Revisions aimed at enabling energy storage’s participation in wholesale markets, proposed by New England’s Independent System Operator (ISO) have been accepted by the Federal Energy Regulatory Commission (FERC), effective 1 April this year.
Uncertainty persists around the impact bankruptcy proceedings brought about at investor-owned utility Pacific Gas & Electric (PG&E) could have on renewables contracts and energy storage projects as it faces “extensive litigation” and “significant liabilities” for California wildfires.
Transmission system operators in the US have begun making their moves to accommodate energy storage into their wholesale markets, with New England ISO and Southwest Power Pool both making filings in the past month.
While research published this week demonstrates that the US as a whole is embracing energy storage technology, with regulator FERC’s recent wholesale market ruling likely to have a “significant impact”, the picture varies greatly when looking from state-to-state, an analyst has said.
Regulators, policymakers, experts, developers, utilities, aggregators and of course, energy storage industry participants will fill out the Victoria Park Plaza in London next week to discuss everything impacting the deployment of energy storage.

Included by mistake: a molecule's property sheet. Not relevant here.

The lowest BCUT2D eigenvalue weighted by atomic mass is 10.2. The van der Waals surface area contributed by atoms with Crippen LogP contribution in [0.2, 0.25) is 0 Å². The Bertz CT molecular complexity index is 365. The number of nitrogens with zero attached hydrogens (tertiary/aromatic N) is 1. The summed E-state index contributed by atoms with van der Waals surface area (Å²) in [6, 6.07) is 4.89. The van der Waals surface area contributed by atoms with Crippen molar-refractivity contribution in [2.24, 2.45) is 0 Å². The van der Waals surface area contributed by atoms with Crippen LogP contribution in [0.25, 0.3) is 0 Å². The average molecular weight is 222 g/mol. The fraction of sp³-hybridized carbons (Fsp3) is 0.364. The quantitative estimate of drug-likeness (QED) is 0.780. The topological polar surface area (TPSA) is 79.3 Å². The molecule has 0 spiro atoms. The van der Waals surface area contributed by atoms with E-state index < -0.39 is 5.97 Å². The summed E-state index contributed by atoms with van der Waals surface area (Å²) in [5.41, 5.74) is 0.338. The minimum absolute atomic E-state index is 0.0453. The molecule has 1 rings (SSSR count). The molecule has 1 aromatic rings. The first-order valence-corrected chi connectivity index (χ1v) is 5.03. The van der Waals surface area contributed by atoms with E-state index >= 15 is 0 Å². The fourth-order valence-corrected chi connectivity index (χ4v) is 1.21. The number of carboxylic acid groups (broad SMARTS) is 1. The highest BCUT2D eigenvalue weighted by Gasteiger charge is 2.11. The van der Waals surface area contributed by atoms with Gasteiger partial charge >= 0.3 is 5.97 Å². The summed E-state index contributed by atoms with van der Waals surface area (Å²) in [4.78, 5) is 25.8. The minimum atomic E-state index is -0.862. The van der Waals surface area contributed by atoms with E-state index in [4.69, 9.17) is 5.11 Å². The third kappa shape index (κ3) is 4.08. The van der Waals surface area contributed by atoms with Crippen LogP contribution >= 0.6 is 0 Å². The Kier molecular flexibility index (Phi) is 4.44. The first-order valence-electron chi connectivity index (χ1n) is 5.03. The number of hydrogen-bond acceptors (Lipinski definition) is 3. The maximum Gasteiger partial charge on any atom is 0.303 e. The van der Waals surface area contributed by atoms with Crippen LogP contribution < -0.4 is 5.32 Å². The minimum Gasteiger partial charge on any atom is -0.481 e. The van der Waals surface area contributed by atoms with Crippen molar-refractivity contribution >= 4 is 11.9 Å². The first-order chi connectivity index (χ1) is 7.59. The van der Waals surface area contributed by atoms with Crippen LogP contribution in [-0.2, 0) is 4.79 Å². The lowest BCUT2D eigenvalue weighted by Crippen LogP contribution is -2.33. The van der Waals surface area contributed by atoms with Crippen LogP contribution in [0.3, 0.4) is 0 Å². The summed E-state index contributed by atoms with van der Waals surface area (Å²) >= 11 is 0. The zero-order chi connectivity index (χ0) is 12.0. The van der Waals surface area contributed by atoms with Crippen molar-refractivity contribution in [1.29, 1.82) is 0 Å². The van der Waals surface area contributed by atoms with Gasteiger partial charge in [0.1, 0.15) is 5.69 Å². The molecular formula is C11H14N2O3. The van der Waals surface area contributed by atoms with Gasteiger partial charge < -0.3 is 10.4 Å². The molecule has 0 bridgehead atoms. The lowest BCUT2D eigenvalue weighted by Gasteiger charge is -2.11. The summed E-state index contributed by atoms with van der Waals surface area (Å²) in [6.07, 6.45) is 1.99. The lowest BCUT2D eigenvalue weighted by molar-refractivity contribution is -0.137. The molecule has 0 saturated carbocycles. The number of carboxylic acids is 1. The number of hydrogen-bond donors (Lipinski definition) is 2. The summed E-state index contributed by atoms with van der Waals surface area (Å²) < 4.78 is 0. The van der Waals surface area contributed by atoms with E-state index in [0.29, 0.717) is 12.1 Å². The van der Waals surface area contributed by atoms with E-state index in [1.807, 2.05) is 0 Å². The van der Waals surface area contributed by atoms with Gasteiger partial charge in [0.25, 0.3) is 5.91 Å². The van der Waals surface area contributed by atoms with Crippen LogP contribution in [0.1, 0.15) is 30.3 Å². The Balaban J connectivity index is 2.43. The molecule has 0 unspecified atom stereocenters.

A unanimous vote taken by the US regulator FERC (Federal Energy Regulatory Commission) which would allow energy storage and other distributed energy resources to play into wholesale markets has been hailed as a “significant step” forward.
We often hear about California’s leading position in solar and latterly in energy storage. Perhaps lesser known than direct policy support for energy storage and renewable technologies is the way California’s network operator (CAISO) is starting to reconfigure how it procures demand response, with a positive impact for energy storage – and particularly behind-the-meter assets, as Ted Ko, policy director of Stem, explains.
Energy storage companies “have suffered significant and detrimental harm” from changes to rules governing the frequency regulation market in US regional transmission organisation (RTO) PJM Interconnection’s service area, the Energy Storage Association has said.
According to the latest GTM Research figures, energy storage is coming into its own and is no longer confined to a handful of US states. 21 states now have 20MW of storage projects proposed, in construction or deployed. Further, 10 states have pipelines of more than 100MW.